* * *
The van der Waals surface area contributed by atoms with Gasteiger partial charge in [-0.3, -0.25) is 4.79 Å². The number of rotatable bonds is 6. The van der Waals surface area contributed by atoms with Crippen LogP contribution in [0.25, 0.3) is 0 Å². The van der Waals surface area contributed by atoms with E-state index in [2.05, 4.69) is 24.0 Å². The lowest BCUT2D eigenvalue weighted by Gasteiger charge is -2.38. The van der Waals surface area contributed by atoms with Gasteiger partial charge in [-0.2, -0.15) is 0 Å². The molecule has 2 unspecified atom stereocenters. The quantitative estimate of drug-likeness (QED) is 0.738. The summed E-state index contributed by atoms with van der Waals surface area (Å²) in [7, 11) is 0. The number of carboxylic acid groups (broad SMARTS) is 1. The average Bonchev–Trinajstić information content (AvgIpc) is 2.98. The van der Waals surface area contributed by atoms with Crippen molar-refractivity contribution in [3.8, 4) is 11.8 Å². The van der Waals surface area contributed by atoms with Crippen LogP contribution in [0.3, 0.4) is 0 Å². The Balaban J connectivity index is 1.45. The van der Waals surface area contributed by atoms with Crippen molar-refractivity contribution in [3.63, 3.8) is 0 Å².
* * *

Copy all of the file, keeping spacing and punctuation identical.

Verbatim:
The van der Waals surface area contributed by atoms with Gasteiger partial charge in [-0.3, -0.25) is 4.79 Å². The number of rotatable bonds is 6. The van der Waals surface area contributed by atoms with Crippen LogP contribution in [0.25, 0.3) is 0 Å². The van der Waals surface area contributed by atoms with E-state index in [2.05, 4.69) is 24.0 Å². The lowest BCUT2D eigenvalue weighted by Gasteiger charge is -2.38. The van der Waals surface area contributed by atoms with Gasteiger partial charge in [-0.2, -0.15) is 0 Å². The molecule has 2 unspecified atom stereocenters. The quantitative estimate of drug-likeness (QED) is 0.738. The summed E-state index contributed by atoms with van der Waals surface area (Å²) in [7, 11) is 0. The number of carboxylic acid groups (broad SMARTS) is 1. The average Bonchev–Trinajstić information content (AvgIpc) is 2.98. The van der Waals surface area contributed by atoms with Crippen molar-refractivity contribution in [3.8, 4) is 11.8 Å². The van der Waals surface area contributed by atoms with Crippen LogP contribution in [0.3, 0.4) is 0 Å². The Balaban J connectivity index is 1.45. The van der Waals surface area contributed by atoms with Crippen molar-refractivity contribution in [3.63, 3.8) is 0 Å².